Friday, April 02, 2010
My granddaughter is coming for Easter. This is wonderful on so many levels. First, the energy level ramps up tenfold in the house when she is around. Don’t make any plans for “me” time” unless it directly relates to her. The term whirlwind is an understatement. When you are four and a half there in an unlimited supply of energy and the dirtiest word in your vocabulary is “nap.” (As I get older it’s becoming my favorite word!!!)
She brings something really unique to the table. It revolves around the glow in her eyes and the fact that she really believes in magic. Not the kind of magic you see on infomercials, the kind of magic a four year old believes in. She knows there is an Easter Bunny, Tooth Fairy and Santa Claus. No, she has never seen them or talked to them. (She has known since age three that the voice on the other end of the phone is not Santa but me) She knows what the rules are and she is happy to abide by them. She will walk into my office count the pictures she drew that hang on my wall, produce one more from behind her back and walk away with the smug satisfaction there will never be room for a Picasso or Monet as long as her art work is hanging there.
She calls just to say hello and there are always lots of giggles and “I love you's.”
She believes in the magic of life. She believes in having fun. There are no deadlines, no bills no worries about economies, healthcare and military involvement in a strange land. She goes to the park and immediately creates relationships with the hundred other kids vying for the slide, swing and monkey bars and they spend about fifteen seconds working everything out and viola the fun begins and doesn’t end until some adult who is tired of sitting on a wooden park bench comes to end it.
She simply believes in magic and it oozes out of her pours every time you talk to her. There is a “what can we do next” look on her face all the time along with high anticipation of fun. Too bad we can’t hold onto that for eternity. The day will come when the mantle of maturity will be thrust upon her and she will be miserable like all the rest of us. She’ll watch CNN and FOX and all those other purveyors of doom and she will grow sad.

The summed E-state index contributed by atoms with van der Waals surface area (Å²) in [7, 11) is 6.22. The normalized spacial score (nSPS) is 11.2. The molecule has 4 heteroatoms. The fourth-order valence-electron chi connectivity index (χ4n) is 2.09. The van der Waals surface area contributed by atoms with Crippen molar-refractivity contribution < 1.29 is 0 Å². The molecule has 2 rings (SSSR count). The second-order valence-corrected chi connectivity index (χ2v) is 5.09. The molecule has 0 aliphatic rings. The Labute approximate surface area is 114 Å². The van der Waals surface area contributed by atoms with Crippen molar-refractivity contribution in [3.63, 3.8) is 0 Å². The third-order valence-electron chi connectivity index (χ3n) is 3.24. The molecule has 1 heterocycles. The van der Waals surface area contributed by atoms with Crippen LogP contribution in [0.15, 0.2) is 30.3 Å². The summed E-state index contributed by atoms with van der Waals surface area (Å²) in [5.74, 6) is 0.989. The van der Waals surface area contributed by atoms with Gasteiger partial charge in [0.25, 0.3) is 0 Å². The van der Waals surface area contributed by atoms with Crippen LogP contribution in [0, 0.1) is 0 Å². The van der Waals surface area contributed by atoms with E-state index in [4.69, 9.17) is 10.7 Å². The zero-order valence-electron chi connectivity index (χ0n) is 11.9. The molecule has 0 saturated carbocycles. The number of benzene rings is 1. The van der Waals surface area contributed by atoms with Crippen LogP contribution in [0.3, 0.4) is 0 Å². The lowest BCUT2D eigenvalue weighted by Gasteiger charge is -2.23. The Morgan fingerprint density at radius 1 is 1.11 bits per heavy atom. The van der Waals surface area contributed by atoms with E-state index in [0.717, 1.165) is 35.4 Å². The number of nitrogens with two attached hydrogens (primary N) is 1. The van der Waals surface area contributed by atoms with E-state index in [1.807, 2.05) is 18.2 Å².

Not if I can help it. Next to my wife, my granddaughter has taught me more about life in her short tenure here on this planet than anyone else I know.
I know longer watch the news. If I am going to be upset with someone or a group of someone’s I am going to arrive at that conclusion all on my own. A few weeks ago she sat down with me and gave me one of those “we have to talk.” looks. I had been pulling her braid when she turned her back to me.
“Pappy,” she began. “If you don’t quit doing that, then I am not going to play with you anymore.” She smiled, gave me a hug and turned around again. Case closed. Do what you are supposed to do or I don’t roll with you. I won’t lose any sleep over it and please be quiet I am watching a cartoon and oh yeah I love you.
I watch the weather and the sports scores. I read things that lift me up not weigh me down. I make a conscious effort every single day to find something mystical and magical about my life and the people in it. I am “growing down.”
My granddaughter has taught me to believe in the true power of the beauty of this world and most of the people in it. She causes me to look for magic and fun as I look for health and happiness. She shows me it’s not found in the pages of Fortune, Forbes or The Wall Street Journal, but in a quiet afternoon, drawing with chalk on the sidewalk.
So I take you my dear Sparkies with me today and challenge you to look only for the magic today because it’s been waiting for you to acknowledge it in your life
Big Hug, big grin.
Wanna go play on the swings?